The study collected light and activity data from subjects using wrist activity monitors — rather than relying solely on self-reported sleep patterns from subjects, as is often done in sleep studies — to show that a later school start time benefits adolescents by letting them sleep longer each night. The study also revealed that, after the change in school start time, students did not stay up significantly later: They simply slept in longer, a behavior that scientists say is consistent with the natural biological rhythms of adolescents.

“Research to date has shown that the circadian rhythms of adolescents are simply fundamentally different from those of adults and children,” said lead author Gideon Dunster, a UW doctoral student in biology.

In humans, the churnings of our circadian rhythms help our minds and bodies maintain an internal “clock” that tells us when it is time to eat, sleep, rest and work on a world that spins once on its axis approximately every 24 hours. Our genes and external cues from the environment, such as sunlight, combine to create and maintain this steady hum of activity. But the onset of puberty lengthens the circadian cycle in adolescents and also decreases the rhythm’s sensitivity to light in the morning. These changes cause teens to fall asleep later each night and wake up later each morning relative to most children and adults.

“To ask a teen to be up and alert at 7:30 a.m. is like asking an adult to be active and alert at 5:30 a.m.,” said de la Iglesia.

Scientists generally recommend that teenagers get eight to 10 hours of sleep each night. But early-morning social obligations — such as school start times — force adolescents to either shift their entire sleep schedule earlier on school nights or truncate it. Certain light-emitting devices — such as smartphones, computers and even lamps with blue-light LED bulbs — can interfere with circadian rhythms in teens and adults alike, delaying the onset of sleep, de la Iglesia said. According to a survey of youth released in 2017 by the U.S. Centers for Disease Control and Prevention, only one-quarter of high school age adolescents reported sleeping the minimum recommended eight hours each night.

“All of the studies of adolescent sleep patterns in the United States are showing that the time at which teens generally fall asleep is biologically determined — but the time at which they wake up is socially determined,” said Dunster. “This has severe consequences for health and well-being, because disrupted circadian rhythms can adversely affect digestion, heart rate, body temperature, immune system function, attention span and mental health.”

The UW study compared the sleep behaviors of two separate groups of sophomores, all enrolled in biology classes at Roosevelt and Franklin high schools. One group of 92 students, drawn from both schools, wore wrist activity monitors all day for two-week periods in the spring of 2016, when school still started at 7:50 a.m. The wrist monitors collected information about light and activity levels every 15 seconds, but no physiological data about the students. In 2017, about seven months after school start times had shifted later, the researchers had a second group of 88 students — again drawn from both schools — wear the wrist activity monitors. Researchers used both the light and motion data in the wrist monitors to determine when the students were awake and asleep. Two teachers at Roosevelt and one at Franklin worked with the UW researchers to carry out the study, which was incorporated into the curriculum of the biology classes. Students in both groups also self-reported their sleep data.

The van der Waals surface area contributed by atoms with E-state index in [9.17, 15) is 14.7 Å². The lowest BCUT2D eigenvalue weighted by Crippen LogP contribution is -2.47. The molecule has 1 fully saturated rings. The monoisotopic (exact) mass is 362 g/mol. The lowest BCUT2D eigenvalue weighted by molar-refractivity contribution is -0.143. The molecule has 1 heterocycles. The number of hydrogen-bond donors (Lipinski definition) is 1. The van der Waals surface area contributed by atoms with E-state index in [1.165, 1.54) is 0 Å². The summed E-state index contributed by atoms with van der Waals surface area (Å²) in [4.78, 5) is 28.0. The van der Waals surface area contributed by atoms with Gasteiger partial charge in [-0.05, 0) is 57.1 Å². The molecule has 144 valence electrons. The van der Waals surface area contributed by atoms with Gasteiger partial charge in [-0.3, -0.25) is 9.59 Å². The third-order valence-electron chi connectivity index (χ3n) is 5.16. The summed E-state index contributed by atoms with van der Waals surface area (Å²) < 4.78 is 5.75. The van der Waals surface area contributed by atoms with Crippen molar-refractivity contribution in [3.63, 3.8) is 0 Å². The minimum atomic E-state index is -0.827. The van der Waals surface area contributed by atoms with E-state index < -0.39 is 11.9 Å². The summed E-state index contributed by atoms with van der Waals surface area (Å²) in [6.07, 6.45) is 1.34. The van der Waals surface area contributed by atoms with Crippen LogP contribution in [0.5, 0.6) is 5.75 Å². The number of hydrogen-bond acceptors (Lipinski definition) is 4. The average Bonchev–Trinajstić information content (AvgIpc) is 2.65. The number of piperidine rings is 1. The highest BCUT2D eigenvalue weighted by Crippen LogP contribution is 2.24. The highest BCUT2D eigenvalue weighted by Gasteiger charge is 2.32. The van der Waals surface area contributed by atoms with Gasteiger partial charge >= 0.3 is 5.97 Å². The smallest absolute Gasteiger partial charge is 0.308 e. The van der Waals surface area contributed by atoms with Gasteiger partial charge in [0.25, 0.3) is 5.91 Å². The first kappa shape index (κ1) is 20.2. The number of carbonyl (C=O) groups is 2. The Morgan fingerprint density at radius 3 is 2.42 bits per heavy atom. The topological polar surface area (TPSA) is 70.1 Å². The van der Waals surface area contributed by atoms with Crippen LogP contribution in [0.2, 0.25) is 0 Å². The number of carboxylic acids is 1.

The information obtained from the wrist monitors revealed the significant increase in sleep duration, due largely to the effect of sleeping in more on weekdays.

“Thirty-four minutes of extra sleep each night is a huge impact to see from a single intervention,” said de la Iglesia.

The study also revealed other changes beyond additional shut-eye. After the change, the wake-up times for students on weekdays and weekends moved closer together. And their academic performance, at least in the biology course, improved: Final grades were 4.5 percent higher for students who took the class after school start times were pushed back compared with students who took the class when school started earlier. In addition, the number of tardies and first-period absences at Franklin dropped to levels similar to those of Roosevelt students, which showed no difference between pre- and post-change.

The researchers hope that their study will help inform ongoing discussions in education circles about school start times. The American Academy of Pediatrics recommended in 2014 that middle and high schools begin instruction no earlier than 8:30 a.m., though most U.S. high schools start the day before then. In 2018, California lawmakers nearly enacted a measure that would ban most high schools from starting class before 8:30 a.m. In 2019, Virginia Beach, home to one of the largest school districts in Virginia, will consider changes to its school start times.

7 Tips for Cleaning Up Sex Stains

No matter how fun the sex was, cleaning up after having a romp in the sack can be a real drag. There is nothing more annoying than a giant semen stain in the center of your mattress, or period blood splattered over your sheets like a crime scene. What in the heck are you supposed to do about these stains? How do you wash them? What products do you use? And, crucially, is treating a poop stain different than a semen stain?